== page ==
Harriette Scowen – MEng (Hons) Civil Engineering graduate

Current employer: AECOM

Current job title: Graduate Engineer (Transportation Structures)

Current location: Croydon

“Plymouth University helped me enormously. At college, I did not receive the best results and was told by one teacher that I would never do well at university... Plymouth University encouraged me to take the industrial placement year, with AECOM approaching Plymouth looking for placement students. Now here I am, four years later as a graduate with a First Class MEng (Hons) Civil Engineering degree.”

Tell us about your career path since graduation.

In 2012 I undertook an industrial placement year with AECOM and off the back of this I was lucky enough to be offered sponsorship, plus a subsequent summer placement and a full-time graduate position. I was able to postpone this position until May 2016, giving me the opportunity to fulfil my ambitions of travelling and going away on a ski season. Since returning to work, I have worked on two projects: a technical project building computer models to check the stability of an existing bridge and a commercial project, looking into the running and organisation of projects and how they are funded.

How has your degree helped/influenced your career path?

Before university I was not sure what I wanted to do and got into engineering as it is a good degree with lots of options after graduation. Being encouraged to do the industrial placement year as part of the degree was really important, because through that I was able to gain lots of experience in many areas of the industry. Crucially, I was able to discover the application of civil engineering in the real world. Without my degree it would have been very difficult to achieve my current position. Although it is possible to enter engineering via other routes, such as apprenticeships, these take a long time and are very difficult to obtain.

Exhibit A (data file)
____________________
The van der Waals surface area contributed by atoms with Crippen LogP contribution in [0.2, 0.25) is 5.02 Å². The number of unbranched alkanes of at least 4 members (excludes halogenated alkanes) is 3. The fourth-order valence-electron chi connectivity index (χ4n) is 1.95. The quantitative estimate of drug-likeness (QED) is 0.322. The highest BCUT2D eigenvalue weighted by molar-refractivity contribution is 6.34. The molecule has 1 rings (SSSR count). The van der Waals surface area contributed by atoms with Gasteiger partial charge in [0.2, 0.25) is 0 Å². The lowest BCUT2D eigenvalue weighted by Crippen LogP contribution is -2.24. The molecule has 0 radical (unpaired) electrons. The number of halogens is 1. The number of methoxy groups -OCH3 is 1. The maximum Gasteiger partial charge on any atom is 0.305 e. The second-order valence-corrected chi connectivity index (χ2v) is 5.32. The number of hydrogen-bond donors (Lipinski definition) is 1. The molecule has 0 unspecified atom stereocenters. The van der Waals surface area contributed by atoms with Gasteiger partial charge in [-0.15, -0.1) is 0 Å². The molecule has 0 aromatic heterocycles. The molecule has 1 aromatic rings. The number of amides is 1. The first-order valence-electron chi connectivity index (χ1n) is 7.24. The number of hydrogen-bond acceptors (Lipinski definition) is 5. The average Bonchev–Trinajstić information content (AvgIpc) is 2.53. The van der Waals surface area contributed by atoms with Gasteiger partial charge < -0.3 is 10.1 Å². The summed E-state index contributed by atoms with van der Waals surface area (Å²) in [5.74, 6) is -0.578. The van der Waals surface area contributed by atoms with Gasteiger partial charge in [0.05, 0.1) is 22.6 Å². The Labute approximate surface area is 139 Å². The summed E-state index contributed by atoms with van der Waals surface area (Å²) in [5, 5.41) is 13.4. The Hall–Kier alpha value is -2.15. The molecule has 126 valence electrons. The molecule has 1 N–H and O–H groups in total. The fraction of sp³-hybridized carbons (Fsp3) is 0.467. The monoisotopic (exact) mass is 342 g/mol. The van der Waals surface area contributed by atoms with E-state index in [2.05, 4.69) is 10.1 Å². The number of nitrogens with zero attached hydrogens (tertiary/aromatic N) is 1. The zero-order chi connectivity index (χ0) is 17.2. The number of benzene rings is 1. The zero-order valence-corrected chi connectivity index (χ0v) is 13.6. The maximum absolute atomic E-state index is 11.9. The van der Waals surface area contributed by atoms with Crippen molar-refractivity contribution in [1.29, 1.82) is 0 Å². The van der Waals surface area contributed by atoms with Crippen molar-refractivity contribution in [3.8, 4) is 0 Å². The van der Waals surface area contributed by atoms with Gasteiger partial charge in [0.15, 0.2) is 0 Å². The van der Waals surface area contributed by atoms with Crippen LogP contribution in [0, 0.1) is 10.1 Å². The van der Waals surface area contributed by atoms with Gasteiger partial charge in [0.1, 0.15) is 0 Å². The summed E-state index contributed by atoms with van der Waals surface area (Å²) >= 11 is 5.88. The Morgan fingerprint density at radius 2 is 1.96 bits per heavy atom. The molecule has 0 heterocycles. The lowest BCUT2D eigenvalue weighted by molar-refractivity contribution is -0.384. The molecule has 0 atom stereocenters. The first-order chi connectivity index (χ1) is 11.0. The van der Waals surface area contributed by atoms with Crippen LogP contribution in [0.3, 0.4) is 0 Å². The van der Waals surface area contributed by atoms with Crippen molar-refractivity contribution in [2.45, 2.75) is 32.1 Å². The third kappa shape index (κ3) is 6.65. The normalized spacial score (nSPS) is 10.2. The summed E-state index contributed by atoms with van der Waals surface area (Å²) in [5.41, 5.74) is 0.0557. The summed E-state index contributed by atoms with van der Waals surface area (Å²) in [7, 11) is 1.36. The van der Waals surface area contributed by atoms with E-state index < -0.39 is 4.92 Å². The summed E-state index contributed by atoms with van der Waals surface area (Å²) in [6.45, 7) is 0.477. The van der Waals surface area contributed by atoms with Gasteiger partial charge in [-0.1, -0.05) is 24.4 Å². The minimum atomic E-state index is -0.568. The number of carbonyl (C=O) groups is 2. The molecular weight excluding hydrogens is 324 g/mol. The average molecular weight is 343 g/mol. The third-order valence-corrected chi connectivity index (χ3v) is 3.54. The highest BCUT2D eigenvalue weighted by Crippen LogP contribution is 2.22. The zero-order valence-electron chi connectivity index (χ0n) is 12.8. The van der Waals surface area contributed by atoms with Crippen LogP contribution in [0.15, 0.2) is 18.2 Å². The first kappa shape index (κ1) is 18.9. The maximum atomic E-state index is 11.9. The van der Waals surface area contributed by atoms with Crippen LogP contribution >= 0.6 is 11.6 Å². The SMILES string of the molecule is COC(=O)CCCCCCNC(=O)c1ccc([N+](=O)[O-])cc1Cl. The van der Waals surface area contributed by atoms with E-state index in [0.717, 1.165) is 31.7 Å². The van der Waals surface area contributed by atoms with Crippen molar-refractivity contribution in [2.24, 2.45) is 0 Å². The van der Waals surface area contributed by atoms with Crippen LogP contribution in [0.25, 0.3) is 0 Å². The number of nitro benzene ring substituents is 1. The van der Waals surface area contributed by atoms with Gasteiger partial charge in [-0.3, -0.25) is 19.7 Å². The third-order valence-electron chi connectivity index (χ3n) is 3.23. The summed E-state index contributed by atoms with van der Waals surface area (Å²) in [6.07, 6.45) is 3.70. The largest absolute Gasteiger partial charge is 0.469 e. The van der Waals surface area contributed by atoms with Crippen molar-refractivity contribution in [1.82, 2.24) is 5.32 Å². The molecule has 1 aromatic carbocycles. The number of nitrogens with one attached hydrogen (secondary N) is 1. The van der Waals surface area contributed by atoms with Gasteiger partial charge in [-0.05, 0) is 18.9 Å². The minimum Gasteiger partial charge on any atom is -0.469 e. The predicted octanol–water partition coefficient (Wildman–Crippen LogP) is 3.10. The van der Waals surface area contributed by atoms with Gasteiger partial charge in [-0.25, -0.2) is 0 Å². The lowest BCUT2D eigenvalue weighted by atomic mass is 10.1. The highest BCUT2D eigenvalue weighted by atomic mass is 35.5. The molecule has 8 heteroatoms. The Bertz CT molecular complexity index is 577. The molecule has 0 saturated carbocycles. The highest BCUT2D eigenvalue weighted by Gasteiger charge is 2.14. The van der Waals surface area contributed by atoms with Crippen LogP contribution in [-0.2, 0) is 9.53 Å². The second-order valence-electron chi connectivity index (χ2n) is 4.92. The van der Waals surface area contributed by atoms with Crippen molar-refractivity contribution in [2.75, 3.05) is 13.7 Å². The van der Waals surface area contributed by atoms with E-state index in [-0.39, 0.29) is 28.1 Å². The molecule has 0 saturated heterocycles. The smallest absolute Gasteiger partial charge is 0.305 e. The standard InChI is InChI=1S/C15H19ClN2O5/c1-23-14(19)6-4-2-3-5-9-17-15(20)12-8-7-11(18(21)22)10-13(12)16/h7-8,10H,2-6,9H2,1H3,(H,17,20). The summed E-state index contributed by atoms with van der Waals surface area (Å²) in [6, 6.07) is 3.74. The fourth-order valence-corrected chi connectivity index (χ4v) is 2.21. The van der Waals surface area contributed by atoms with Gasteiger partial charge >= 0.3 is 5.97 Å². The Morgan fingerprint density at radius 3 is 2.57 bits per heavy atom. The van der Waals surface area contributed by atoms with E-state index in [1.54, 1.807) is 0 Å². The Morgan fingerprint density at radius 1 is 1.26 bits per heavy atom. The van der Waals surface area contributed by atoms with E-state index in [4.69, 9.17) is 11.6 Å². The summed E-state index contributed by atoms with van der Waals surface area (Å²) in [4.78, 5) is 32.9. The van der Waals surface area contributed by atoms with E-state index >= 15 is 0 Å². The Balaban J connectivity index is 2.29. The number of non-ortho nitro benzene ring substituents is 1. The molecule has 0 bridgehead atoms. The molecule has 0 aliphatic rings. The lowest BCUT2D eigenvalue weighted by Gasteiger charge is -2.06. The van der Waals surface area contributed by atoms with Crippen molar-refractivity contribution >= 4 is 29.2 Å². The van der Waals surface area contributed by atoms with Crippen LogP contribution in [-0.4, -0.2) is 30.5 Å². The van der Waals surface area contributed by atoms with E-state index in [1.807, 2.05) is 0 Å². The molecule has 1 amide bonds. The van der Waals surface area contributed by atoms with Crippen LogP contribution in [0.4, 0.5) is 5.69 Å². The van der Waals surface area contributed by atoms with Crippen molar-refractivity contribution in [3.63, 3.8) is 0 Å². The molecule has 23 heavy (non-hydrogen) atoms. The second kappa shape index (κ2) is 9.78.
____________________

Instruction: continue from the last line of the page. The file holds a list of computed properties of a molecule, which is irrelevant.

Has your career path changed since graduation?

When I finished university, I was pretty set on what I wanted to do: the ultimate goal within civil engineering is to become chartered through the Institute of Civil Engineers (ICE). I was not expecting to go into the commercial side of engineering; however, this has the benefit of ticking off ICE objectives.

What is the most difficult thing which you have faced in your career?

As I’m only a few months into my career, I would say the most difficult thing is adjusting after university; from travelling and skiing to suddenly working nine to five is a shock. I am lucky that I have gone back into an environment that I know and with people who know me, so I am happy to make my voice heard. I know that this was something I was quite shy about when I started my placement.

What is the best, most exciting or fun thing that you have done in your career?

AECOM were involved with the refurbishment works of the Royal Albert Bridge. I was lucky enough to go on site and walk along the top of the trusses. It was a great experience, to see the structure that close up and you get a great view right down the Tamar.